Planning ahead: Give the baby a bottle and a bank account
Consider this: The average 40-year-old American has less than $10,000 saved—for anything. The median balance in any type of retirement plan was only about $27,000 at the end of 2012. Americans' savings rates have dropped in the last generation, while our consumer debt has skyrocketed. In 1980, the statistics were much more favorable. So what's happening?
For one, fewer people now have defined benefit pension plans. Quite simply, the burden and risk of investing has been transferred from the employer to the individual. Our parents or grandparents may have received a pension. They didn't have to figure out how much to save, how to invest or which withdrawal strategy to use to make certain their retirement funds would last a lifetime. They received a monthly pension check, very much as when they were employed. They also received Social Security retirement income. Those two income sources alone may have covered their costs of living.
They may have also held some blue-chip stocks, CDs and perhaps some bonds or mutual funds. However, they likely didn't learn how to invest from their parents or through any type of formal education. Their investing approach was simple: It was what was available through their neighborhood bank, insurance agent or broker.
(Read more: Don't go it alone with a 401(k) plan)
Today, we have a very different landscape. We ourselves are responsible for saving and investing to accumulate enough money to, someday, not have to work for a living. And deregulation, innovation and profits have led to a much more complex financial services industry. The burden is now on the individual, and the options are more vast and complex, yet no one still has any formal training.
The financial services industry's attempt to fill this educational void is to provide written disclosure documents, but these are often indecipherable—even by a lawyer with a dual major in accounting and economics. Information is not wisdom, and information overload leads to immobilization. We need a better way.
Formal financial education remains virtually nonexistent for anyone other than those particularly interested in the subject. Many argue that improving financial education is the solution, and I agree that more education is needed. However, most financial literacy initiatives have not yet provided the desired results.
(Read more: Financial literacy education not making the grade)
Professor Richard Thaler of the University of Chicago's Booth School of Business authored a great article, "Financial Literacy, Beyond the Classroom," in The New York Times recently. In the article, Thaler illustrated a very simple, three-question quiz, utilized in a survey of Americans over age 50 that was conducted by researchers Annamaria Lusardi of George Washington University and Olivia S. Mitchell of the Wharton School of the University of Pennsylvania. Only one-third of those surveyed could correctly answer all three questions regarding their basic understanding of compound interest, inflation and diversification.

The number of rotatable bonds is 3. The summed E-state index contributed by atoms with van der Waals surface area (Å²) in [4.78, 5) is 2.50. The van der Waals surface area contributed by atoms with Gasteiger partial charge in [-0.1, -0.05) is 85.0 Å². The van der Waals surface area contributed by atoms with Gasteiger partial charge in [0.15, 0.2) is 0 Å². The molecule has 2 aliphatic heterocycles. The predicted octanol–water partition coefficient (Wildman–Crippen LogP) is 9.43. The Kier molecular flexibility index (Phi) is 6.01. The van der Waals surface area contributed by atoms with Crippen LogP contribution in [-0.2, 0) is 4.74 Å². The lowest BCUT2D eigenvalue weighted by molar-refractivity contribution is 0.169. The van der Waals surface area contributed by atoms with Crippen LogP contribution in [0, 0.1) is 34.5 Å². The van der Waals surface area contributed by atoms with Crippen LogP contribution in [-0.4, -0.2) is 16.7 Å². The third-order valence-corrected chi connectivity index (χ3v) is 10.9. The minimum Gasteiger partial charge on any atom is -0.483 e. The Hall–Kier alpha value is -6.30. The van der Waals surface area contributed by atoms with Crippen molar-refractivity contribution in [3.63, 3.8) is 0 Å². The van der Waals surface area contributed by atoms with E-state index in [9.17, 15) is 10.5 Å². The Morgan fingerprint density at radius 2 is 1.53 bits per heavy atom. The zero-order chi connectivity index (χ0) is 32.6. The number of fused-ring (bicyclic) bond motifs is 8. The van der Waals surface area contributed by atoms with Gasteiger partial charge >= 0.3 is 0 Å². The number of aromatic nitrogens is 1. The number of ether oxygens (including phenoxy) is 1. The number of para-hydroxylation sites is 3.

So, what can we do? One area of research that is showing great promise is referred to as "just-in-time education." The idea is that if people are empowered with the specific information needed to make a given financial decision at a particular time, they will take advantage of that learning opportunity. For instance, high school students exploring their college options would be prime candidates to receive just-in-time education about financial aid and student loans. Or, a family considering purchasing a new home would do well to seek out information about the mortgage options available to them, along with objective guidance as to what would be most appropriate given their personal situation.
Many financial advisors successfully employ just-in-time education in their work with clients. There are also a host of resources available on the Web that provide guidelines and very targeted information about specific financial-life issues. But just-in-time education is not something that should be thought of only for high school graduates or working adults.
(Read more: It's never too early to save for retirement)
The most successful approach has financial education beginning as early—say, from age 4—as possible. Young children should be included in conversations about money. Allow them to participate in selecting purchases and handling funds. Make it fun and keep it real. Empower them to make financial decisions and learn from their mistakes. This must become not only a regular part of our interactions with family members but also a natural part of a formal education.
Some may argue there's not enough flexibility in school curriculums to add any more courses. I don't think we need to add courses; rather, we need to change lesson plans to include personal economic teaching points. For example, since money played at least some role in nearly every major event studied in history classes, let's discuss how it applied.
One excellent online resource for parents, teachers and children from prekindergarten through 12th grade is MyClassroomEconomy.org. It's a free program, complete with everything teachers or interested parents need to immerse children in fun, high-quality financial education.
We don't all need to be interested in the study of finance and capital markets, but it's imperative for the future of our society to empower the next generation with a basic, personal economic education that will help them thrive in the modern world. In doing so, parents and teachers will also learn invaluable lessons.
—By Sheryl Garrett, special to CNBC.com. Garrett is a certified financial planner and CEO and chief compliance officer of Garrett Investment Advisors. Since 2000, she has also headed up the Garrett Planning Network, a nationwide network of more than 300 hourly based financial advisors.